There are variations on this scheme that claim to be more compassionate, with less stringent punishments for undocumented immigrants or limited labor protections for guest workers. Some sectors, particularly the labor unions, oppose guest-worker programs and are working to come up with an alternative plan. Ana Avendaño, an attorney with the AFL-CIO, last July laid out a framework for an immigration policy through a workers’ rights lens. The plan includes (1) swift, practical, inclusive legalization, (2) immigration enforcement, but only if accompanied by real mechanisms to enforce protective labor and employment laws, (3) the establishment of an independent body to determine labor needs, along with guarantees that all workers who come to the United States get full rights and an option to become permanent residents, (4) extension of the social safety net to all workers, (5) the protection of civil liberties and civil rights for all, and (6) the clearing up of the application backlog for legal immigration with a priority on family unity.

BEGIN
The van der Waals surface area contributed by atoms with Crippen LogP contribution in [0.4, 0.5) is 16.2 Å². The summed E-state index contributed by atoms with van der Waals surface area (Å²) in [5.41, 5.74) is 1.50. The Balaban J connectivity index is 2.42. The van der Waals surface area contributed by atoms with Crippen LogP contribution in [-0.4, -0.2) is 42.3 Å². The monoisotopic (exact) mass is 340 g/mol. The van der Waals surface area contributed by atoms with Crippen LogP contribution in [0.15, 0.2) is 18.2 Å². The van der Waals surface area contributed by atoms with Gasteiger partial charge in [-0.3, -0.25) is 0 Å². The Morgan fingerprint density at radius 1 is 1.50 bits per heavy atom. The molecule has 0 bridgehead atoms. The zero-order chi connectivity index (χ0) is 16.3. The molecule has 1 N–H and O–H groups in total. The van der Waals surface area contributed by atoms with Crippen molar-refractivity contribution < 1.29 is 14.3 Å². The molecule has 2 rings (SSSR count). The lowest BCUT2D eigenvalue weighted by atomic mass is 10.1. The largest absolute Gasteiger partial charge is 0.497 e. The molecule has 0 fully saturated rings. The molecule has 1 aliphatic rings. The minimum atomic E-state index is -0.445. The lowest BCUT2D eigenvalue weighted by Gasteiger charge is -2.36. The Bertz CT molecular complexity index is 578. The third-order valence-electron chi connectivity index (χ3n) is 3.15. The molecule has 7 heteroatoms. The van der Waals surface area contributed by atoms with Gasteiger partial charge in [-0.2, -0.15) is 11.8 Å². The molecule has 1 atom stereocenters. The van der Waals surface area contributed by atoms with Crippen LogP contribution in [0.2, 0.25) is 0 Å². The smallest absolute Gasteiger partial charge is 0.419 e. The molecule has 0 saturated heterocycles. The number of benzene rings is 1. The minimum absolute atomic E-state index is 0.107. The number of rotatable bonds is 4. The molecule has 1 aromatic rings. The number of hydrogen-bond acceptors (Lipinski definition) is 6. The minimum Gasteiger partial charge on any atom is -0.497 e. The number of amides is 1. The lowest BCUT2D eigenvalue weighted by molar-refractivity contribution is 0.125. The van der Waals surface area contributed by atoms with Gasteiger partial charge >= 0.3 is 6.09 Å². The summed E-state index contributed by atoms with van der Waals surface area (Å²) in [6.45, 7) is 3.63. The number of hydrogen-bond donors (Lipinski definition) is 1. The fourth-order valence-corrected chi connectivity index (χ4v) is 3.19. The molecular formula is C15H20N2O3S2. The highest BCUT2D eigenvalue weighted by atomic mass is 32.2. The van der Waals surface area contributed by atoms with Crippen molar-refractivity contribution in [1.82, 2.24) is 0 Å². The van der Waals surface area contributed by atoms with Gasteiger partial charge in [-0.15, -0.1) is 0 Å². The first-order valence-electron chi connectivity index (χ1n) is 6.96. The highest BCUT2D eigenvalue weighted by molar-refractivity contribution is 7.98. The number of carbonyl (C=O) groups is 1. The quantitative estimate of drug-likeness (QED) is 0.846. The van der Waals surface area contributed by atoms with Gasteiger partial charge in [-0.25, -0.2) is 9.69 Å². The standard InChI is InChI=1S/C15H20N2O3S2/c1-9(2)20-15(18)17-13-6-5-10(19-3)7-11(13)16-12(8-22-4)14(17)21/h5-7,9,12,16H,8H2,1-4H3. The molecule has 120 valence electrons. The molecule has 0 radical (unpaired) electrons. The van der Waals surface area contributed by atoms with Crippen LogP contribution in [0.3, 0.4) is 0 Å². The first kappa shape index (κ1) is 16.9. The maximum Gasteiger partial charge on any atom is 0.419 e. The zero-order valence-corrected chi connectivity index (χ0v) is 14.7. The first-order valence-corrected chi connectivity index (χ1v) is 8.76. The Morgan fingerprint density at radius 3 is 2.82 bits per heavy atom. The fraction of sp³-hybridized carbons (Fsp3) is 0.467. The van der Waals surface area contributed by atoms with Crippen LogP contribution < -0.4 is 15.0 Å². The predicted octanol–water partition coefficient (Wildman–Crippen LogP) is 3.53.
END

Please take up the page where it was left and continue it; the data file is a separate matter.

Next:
As of this writing, the AFL-CIO hasn’t adopted this proposal; Avendaño says it’s still developing. While it’s an improvement over the usual model of comprehensive immigration reform, it has serious shortcomings. For one thing, immigration enforcement can’t co-exist with effective enforcement of labor laws, because raids targeting immigrant workers create widespread fear that make it nearly impossible for those workers to report abuses or otherwise defend their rights. The idea of basing the “future flow” of immigrants and foreign workers into this country on perceived “labor needs” creates another problem. Do employers really need a larger pool of workers, or do they just want workers who are more vulnerable and easier to control?